A Most Unholy Tooth

 

The vegetable tagine was delicious, except that I could not eat the cauliflower and carrots-tangledpasta.net
The vegetable tagine was delicious, except that I could not eat the cauliflower and carrots. My daughter share her humus with me.-tangledpasta.net

By Mary Anna Violi | @Mary Anna Violi

The Evil Tooth Fairy has been vested upon me. Had I neglected regular dental care throughout the years, I would admit that I deserved what my tooth fate of the past months, but I have not, and I do not. As the obedient patient of my darling periodontist, I followed his verbal and written instructions to the letter. Thus, the extensive oral surgery, including bone grafting, he performed has been healing nicely. Finally, ten days ago, he gave me the green light: I could partake of my evening glass of vino rosso with dinner, and eat crunchy food and something other than baked seafood.

I decided to celebrate this gustatory comeback with a juicy cheeseburger and French fries on Mardi Gras. This way, Friday abstinence throughout Lent would bother me not. How wrong I was.

Settling in the comfy green leather chair, balancing the aromatic cheeseburger, a double no less, and fries, and wine on a small tray, I began watching one of my favorite movies: The Thin Man, with William Powell and Myrna Loy. About three bites into my heavenly cheeseburger, I felt a crunch and sharp pain. At first, I deduced it was a one-off. Alas, it was not. For when I sunk my teeth into another bite, searing pain erupted. Valiantly, I forged ahead, chewing the cheeseburger and fries on the right side of my mouth, for waste not, want not, as the old adage goes. After waiting almost two months to eat a treat like this again, and imbibe my pinot noir, I refused to concede defeat.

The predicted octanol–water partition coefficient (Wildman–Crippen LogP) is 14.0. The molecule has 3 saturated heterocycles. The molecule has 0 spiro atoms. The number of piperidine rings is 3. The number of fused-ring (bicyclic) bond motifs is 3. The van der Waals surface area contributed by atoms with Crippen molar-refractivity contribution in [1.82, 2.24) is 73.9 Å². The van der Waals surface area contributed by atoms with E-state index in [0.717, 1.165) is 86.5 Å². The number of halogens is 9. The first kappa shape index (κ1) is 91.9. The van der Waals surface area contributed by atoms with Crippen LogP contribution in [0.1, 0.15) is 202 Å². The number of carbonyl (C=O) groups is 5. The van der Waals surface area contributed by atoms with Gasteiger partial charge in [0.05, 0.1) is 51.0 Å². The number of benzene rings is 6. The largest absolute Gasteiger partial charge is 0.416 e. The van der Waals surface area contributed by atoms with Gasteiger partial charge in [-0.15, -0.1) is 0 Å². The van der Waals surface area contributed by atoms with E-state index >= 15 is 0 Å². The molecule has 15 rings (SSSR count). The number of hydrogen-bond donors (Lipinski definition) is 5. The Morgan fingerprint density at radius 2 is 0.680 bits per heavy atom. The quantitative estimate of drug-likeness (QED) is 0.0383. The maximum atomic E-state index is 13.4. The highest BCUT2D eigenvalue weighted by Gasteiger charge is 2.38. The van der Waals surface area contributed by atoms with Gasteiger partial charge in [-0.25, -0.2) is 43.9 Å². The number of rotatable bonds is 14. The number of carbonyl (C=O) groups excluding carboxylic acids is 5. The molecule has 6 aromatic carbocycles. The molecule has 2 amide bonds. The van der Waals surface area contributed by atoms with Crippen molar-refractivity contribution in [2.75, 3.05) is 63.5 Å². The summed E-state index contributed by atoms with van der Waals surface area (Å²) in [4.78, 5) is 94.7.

The next day I had a scheduled teeth cleaning on Ash Wednesday, a day of fasting and abstinence. After x-rays and exploration, my dentist decreed that the tooth on the upper left side had fractured. “What?” I cried in despair. This was a tooth unsullied by a filling. Back I trekked to the periodontist, antibiotic prescription in hand. Had I not been in agonizing pain, wild horses would not have dragged me out into the snowstorm the next morning. Barely getting out of the garage and onto the side street, for no snowplow had yet passed this way. I crept along at twenty miles an hours in a whiteout, headlights on, praying the SUV stay on the road. Since the periodontist had several cancellations due to the weather, he could see me.

“That tooth is a goner. It’s got to come out. I’ll do a bone graft,” he smiled, trying to bolster my flagging spirits. “Let’s rock and roll!” he chirped. The only good news I saw in any of that morning, was that he plays Adele, Taylor Swift, and Death Cab for Cutie over the sound system.]

It was déjà vu. So far, 2015 had gotten off to a rocky start in my world.

He came at me with That Needle, the one that reminded me of the one used on me for amniocentesis when I was with child. This was followed by three more injections, albeit with smaller needles. Ironically, Taylor Swift was singing, “Shake It Off” on the radio at that moment, and I tried to do just that. It failed to work.